Allan Kozinn at the NYT reviews Richard Egarr’s performance of all six Brandenburg concerti. He spends a good bit of the review contemplating the mysterious two-chord slow movement of the third concerto–something that has been on my mind since I performed the work myself this past weekend (and wrote program notes about it a few weeks ago). Egarr’s rationale for playing the movement unadorned is a numerological argument I’ve never heard before:
Mr. Egarr rejects the idea of interpolating a slow movement from another work, and he dislikes the more common practice of making the movement an expansive cadenza. Instead he has the ensemble play the chords slowly, and he traces their shape with a gently arpeggiated harpsichord flourish.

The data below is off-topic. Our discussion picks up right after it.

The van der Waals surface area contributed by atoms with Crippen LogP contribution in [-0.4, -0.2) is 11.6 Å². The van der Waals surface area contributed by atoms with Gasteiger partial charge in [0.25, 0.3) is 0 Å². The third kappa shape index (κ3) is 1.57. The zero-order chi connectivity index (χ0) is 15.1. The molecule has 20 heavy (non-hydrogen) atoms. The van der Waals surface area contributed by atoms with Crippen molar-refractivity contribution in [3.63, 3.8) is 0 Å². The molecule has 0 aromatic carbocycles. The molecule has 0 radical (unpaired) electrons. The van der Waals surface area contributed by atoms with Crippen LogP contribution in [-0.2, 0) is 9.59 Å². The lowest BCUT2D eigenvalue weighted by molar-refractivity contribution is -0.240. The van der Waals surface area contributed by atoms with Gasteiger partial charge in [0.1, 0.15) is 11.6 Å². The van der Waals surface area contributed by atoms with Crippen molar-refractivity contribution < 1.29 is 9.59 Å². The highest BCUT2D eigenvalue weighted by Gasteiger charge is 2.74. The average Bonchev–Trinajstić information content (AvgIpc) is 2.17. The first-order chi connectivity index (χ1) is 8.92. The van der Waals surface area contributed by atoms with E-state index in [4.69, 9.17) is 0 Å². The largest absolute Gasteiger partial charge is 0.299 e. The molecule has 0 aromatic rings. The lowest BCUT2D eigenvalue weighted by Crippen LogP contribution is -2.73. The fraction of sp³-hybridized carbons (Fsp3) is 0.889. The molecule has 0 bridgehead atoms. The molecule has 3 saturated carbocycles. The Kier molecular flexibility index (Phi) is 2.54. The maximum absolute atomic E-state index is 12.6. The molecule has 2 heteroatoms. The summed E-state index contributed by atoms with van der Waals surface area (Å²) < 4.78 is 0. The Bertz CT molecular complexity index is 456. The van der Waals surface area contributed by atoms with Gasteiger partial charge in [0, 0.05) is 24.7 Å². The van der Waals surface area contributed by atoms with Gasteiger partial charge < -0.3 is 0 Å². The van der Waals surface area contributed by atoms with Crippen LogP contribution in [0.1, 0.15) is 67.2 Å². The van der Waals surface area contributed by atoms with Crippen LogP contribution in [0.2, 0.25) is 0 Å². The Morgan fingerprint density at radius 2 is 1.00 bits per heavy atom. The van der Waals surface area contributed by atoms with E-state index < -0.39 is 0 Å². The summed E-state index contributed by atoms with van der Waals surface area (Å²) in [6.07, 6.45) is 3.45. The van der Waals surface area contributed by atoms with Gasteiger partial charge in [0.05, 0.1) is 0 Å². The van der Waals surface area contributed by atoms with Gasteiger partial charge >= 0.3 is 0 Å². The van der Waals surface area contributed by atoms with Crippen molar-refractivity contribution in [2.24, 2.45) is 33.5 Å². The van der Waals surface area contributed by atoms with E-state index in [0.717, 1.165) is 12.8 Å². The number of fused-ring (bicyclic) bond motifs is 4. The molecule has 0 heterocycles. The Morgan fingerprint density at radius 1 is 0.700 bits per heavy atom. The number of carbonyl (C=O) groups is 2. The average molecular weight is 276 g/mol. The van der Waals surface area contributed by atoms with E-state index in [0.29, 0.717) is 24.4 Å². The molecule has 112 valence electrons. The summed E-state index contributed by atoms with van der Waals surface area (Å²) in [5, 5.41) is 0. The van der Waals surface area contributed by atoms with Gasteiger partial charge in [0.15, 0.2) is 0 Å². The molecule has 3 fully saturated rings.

Mr. Egarr makes that approach sound elegant. But if you find it unconvincing, blame his susceptibility to a numerological argument that proposes that every aspect of the Third “Brandenburg” — the number of instrumental lines, the number of bars in each movement — is built around multiples of three and seven.
Well, almost: the third movement is only 48 bars. Adding the single-bar Adagio makes it 49, or seven sevens. Expanding the Adagio, this view holds, would destroy that symmetry.